Still, I only complain a little bit for now. The rain cleared the roads, and the temperature was so warm that it didn't freeze. The meant I could drive to Cape Vincent, pick up the Wedding Guest, bring him here and hang out for a few hours. We didn't get much accomplished, research-wise, but we did catch up on each other's lives and, as he so often does, he brought deer meat with him! And cooked it in butter. We had rice with broccoli and seedless green grapes and, of course, iced tea. Outside, the rain fell little but constant, uncovering the muddy green grass and making my snow gray. But that's okay. I was glad to have an easy drive back to Cape Vincent later and a very nice one home, checking out the countryside and small towns I haven't seen in almost a month.

And in the evening...the storm-blast comes, and he is tyrannous and strong. He strikes with his o'er-taking wings. The wind is big and gusty. It is not like Oklahoma wind at all. Even when it is big, it never seems to last very long. And it very, very seldom swirls into a tornado. I don't fear it. I find it an exciting change of pace, and I wish I could walk down to the lake with my coat-tails flapping and see what it does to the water.

I'm so glad to live here. I hope winter is riding back in on this wind, like a big, bearded biker roaring into town to take charge.

Monday, January 16, 2012

Snow Selfishness

None of my friends from New York love the snow as much as I do. That's natural; you seldom love what you've always had too much of. I, of course, grew up with piddling Oklahoma snows that lasted a week at most but were usually just a few inches that melted at noon and turned to ice in the evening.

So I am constantly wishing for snow, celebrating snow when it comes, and wishing for more snow no matter how much we already have. I want whipping winds of snow through which I cannot see. I want giant slow flakes or curtains of tiny sparkling flakes. I want it now, and more.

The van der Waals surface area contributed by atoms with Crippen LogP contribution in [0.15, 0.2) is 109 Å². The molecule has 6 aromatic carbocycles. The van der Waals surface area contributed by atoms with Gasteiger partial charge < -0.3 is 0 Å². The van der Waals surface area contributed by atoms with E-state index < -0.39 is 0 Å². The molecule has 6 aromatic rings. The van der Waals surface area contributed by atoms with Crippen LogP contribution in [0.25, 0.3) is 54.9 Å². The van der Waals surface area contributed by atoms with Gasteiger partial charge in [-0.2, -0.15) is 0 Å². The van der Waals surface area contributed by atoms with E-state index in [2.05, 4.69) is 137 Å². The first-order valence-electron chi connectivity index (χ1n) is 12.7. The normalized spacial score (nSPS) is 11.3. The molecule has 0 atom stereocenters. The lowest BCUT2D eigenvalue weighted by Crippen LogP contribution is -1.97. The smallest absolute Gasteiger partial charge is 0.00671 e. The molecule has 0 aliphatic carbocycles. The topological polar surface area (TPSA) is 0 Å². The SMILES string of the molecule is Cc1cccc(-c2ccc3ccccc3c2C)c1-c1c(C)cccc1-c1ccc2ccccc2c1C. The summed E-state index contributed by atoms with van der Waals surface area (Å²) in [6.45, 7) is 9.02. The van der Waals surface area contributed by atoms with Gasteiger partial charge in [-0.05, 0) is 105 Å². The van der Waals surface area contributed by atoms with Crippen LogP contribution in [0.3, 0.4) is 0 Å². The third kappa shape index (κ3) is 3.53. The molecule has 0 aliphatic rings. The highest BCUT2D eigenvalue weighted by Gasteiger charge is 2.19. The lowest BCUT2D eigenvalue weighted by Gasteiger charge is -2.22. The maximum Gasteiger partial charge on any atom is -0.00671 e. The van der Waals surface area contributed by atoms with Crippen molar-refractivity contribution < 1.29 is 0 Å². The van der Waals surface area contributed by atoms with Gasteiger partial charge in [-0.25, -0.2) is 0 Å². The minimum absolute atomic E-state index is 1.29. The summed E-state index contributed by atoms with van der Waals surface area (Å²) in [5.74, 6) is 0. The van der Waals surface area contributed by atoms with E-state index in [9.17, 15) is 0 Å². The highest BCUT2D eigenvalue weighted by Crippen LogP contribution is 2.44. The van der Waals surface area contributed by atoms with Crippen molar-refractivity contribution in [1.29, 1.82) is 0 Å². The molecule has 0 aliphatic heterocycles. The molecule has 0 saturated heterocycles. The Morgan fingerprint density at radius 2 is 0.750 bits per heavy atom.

It is selfish, when so many of my friends and co-workers hate snow and/or have Seasonal Affective Disorder, to wish so hard for more of it -- for grey skies and gusty wind and so much snow that we can't remember what it was like to see the ground. It is selfish, but I can't seem to stop it.

But then I find myself in this kind of bind: I have a very dear young friend here in New York who lives about half an hour from me on the St. Lawrence River. He is my Wedding Guest, the one to whom "my tale [I must] teach." He's also my research assistant when I do metal projects, so beyond enjoying his company, I benefit from his patience with internet research. I have been in Oklahoma the last few weeks, so we haven't seen each other in about a month. Beyond needing to get truckin' on the research (which is due in MARCH!!!!), I just really look forward to visiting with him -- and, of course, butting into his life with nosiness and advice.

I was going to announce that the thought of this visit made me for once unselfish about the snow because I am hoping it will hold off for a day so I can drive out there and get him...but now I realize that I am STILL being selfish, asking it to stop because something better has come along.

The nature of snow is not to care about my plans, which is one of the things I love about it, but I just had to write this entry to commemorate one of those rare times when I kind of hope the snow (or even worse, ice) will not come down for one day. But just one day. After that, I hope we get a blizzard.

Sunday, January 15, 2012

Dog Walk